SOURCE: Canadian Dermatology Association

June 08, 2015 07:00 ET

Dermatologists Share Latest Research in Battle Against World's Most Common Cancer

VANCOUVER, BC--(Marketwired - June 08, 2015) - The 11,000 delegates attending the World Congress of Dermatology (WCD) this week are sharing research findings on skin cancer, ranging from a new cancer-fighting mobile app, to internet habits that reveal high-risk behaviours of sunbathers, to a better understanding of why pregnant and recently pregnant women have poorer melanoma outcomes.

"Skin cancer is the most commonly diagnosed cancer in the world, and its incidence is on the rise," said Dr. Jerry Shapiro, President of WCD 2015. "The tragic fact about this disease is that it is almost totally preventable by taking simple measures against the sun. Almost every death is a preventable death."

There are more than 60 oral presentations and more than 240 poster presentations on skin cancer at the WCD, which takes place between June 8 and June 13. Each presentation is another piece of the puzzle to finally solving the disease. A number of them deal with the application of information technology to treatment.

A case in point is Dr. John Paoli, of Sahlgrenska University Hospital in Gothenburg, Sweden, who shared his investigation into a new technology that is helping make skin cancer treatment quicker and more effective. The technology, which comprises a smartphone, a specialized app and an attachable dermoscope (a device for examining lesions), allows for rapid digital referrals of patients. The result: significantly shorter wait times for patients requiring surgery and more reliable triage decisions.

Another innovative use of popular technology came from Drs. Bez Toosi and Sunil Kalia, from the University of British Columbia, here in Vancouver. The two physicians obtained Internet search data from Google Trends. Using a variety of analytical methodologies, they were able to determine Google search volumes for keywords "tanning" and "tanning salons" in Canada, the United States and Australia.

The North American data suggested a peak of interest in March and a trough in September. The results were the opposite for Australia -- peaking in September and bottoming out in March, consistent with the inversion of the seasons. These results will help inform the timing of sun safety educational campaigns in the two parts of the world.

From Italy comes a new software application to improve the diagnosis of melanoma, the most dangerous form of skin cancer. Melanoma cure rates can be dramatically improved when the cancerous lesions are identified early. However, diagnoses of early, thin lesions by dermoscope can be challenging, requiring advanced dermoscopic expertise.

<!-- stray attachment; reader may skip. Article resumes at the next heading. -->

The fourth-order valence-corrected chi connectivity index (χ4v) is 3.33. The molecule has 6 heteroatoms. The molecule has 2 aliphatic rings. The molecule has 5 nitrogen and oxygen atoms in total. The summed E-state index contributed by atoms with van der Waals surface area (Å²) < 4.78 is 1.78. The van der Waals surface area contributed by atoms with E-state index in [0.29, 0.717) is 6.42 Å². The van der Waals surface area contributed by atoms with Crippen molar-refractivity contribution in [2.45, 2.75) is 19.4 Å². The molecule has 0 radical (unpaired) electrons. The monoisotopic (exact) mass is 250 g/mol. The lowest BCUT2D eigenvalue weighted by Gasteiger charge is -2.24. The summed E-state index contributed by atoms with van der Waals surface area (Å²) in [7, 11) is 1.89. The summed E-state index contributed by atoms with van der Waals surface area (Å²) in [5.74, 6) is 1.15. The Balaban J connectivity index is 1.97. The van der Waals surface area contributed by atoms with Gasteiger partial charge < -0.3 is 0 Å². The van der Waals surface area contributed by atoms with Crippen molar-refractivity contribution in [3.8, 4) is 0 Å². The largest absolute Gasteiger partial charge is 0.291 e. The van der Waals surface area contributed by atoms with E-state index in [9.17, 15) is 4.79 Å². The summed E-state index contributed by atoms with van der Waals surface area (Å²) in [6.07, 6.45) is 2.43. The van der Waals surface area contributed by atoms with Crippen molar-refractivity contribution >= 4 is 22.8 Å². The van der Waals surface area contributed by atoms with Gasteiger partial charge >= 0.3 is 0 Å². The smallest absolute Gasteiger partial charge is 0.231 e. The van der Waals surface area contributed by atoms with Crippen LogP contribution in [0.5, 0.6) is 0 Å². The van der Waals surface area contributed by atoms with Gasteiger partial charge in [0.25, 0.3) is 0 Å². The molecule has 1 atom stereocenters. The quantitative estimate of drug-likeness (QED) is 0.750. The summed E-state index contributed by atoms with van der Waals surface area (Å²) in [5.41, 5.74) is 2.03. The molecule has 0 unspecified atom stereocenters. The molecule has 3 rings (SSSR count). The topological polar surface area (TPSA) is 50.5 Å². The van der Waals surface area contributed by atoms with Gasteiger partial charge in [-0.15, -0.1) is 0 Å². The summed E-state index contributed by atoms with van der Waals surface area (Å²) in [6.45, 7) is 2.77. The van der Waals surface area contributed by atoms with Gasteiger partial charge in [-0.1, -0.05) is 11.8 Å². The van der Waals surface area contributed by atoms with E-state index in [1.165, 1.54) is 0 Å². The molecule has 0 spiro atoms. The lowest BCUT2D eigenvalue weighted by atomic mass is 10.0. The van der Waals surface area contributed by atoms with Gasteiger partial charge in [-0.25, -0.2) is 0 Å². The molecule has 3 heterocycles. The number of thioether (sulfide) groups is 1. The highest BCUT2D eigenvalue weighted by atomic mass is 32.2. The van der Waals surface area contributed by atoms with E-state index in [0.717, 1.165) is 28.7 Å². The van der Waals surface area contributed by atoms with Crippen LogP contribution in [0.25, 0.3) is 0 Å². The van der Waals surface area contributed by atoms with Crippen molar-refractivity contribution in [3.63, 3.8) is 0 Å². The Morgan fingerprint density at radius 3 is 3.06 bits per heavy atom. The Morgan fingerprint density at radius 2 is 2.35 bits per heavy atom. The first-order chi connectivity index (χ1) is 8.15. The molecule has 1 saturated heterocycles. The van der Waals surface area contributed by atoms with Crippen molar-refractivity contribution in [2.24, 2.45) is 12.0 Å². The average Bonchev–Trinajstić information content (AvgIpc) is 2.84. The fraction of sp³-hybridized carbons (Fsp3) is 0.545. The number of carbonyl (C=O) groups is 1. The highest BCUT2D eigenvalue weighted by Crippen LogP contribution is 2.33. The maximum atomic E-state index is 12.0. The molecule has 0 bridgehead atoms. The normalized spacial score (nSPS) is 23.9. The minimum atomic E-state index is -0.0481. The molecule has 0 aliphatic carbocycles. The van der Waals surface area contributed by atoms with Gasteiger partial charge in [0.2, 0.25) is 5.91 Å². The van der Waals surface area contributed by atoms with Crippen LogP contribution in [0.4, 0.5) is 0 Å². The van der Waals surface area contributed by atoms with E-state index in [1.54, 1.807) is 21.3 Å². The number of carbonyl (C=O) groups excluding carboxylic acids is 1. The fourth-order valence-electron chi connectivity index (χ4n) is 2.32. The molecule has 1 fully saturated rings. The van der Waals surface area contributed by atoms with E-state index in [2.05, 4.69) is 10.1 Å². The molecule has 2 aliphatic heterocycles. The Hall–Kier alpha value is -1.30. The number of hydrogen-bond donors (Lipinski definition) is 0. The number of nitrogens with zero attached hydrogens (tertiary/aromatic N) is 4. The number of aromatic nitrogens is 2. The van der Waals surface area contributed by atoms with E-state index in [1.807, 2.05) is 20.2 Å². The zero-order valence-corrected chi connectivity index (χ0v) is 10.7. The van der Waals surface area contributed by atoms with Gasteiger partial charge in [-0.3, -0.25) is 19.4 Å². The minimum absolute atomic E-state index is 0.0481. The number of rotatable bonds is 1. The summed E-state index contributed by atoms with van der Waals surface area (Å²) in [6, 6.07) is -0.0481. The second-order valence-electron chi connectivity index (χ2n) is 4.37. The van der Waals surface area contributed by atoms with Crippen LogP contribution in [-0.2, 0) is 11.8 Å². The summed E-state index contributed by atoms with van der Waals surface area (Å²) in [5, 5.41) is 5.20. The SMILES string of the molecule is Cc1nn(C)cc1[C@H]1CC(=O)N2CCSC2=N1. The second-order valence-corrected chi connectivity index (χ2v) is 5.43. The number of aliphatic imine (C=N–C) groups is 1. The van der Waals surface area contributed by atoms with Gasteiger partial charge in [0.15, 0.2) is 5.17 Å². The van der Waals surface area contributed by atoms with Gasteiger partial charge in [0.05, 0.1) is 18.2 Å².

Dr. Gabriella Fabbrocini, from the University of Naples, along with a team of physicians from Naples and Salerno, developed software to supplement the diagnostic skills of physicians. The software evaluates digital images of lesions using the same seven-point criteria used by physicians.

By itself, the software is 79 per cent accurate, according to the study, but when used by a dermatologist with moderate dermoscopic skills, it increases accuracy from 80 per cent to 92 per cent, close to the same accuracy rate as dermatologist considered highly expert in dermoscopy. This has significant implications, particularly for parts of the world where medical care is limited and dermoscopic experts may be in short supply.

Dr. Jennifer Ko, of the Cleveland Clinic, in Cleveland, Ohio, conducted research that looked into why pregnant women, and women who were recently pregnant, seem more likely to have poorer melanoma outcomes compared with other women from the same age group.

The research suggests that the reason may be alterations the human body makes to its immune response so that it can support an immunologically foreign fetus. Dr. Ko's research is a big step toward improving the outlook for pregnant or recently pregnant patients with melanoma.

About the WCD

The World Congress of Dermatology is the world's oldest and continuous international dermatology meeting. The first WCD was held in 1889 and is presented under the auspices of the International League of Dermatological Societies. The 23RD WCD is the first to be held in Canada. For more information, contact the WCD press office at 778-331-7624 or Follow the WCD on Twitter and Instagram at @Derm2015.

About the ILDS

The International League of Dermatological Societies is a non-governmental organization in official relations with the World Health Organization and was officially established in 1935 during the 9th International Congress of Dermatology and Syphilology held in Budapest. The objectives of the ILDS are to stimulate on a global basis the cooperation of societies of dermatology and societies interested in cutaneous medicine and biology; encourage the worldwide advancement of dermatological education, care, and science; promote personal and professional relations amongst dermatologists from around the world; represent dermatology in international health organizations; and, organize a World Congress of Dermatology every four years. For more information about the ILDS, connect with them on Twitter @ILDSDerm or visit

Image Available:

Contact Information

  • Contact Information
    Jennifer Scott
    WCD2015 Media Relations Director
    Mobile: 1-613-716-2098

    WCD on-site press office (as of June 9, 2015)
    Tel.: 778-331-7624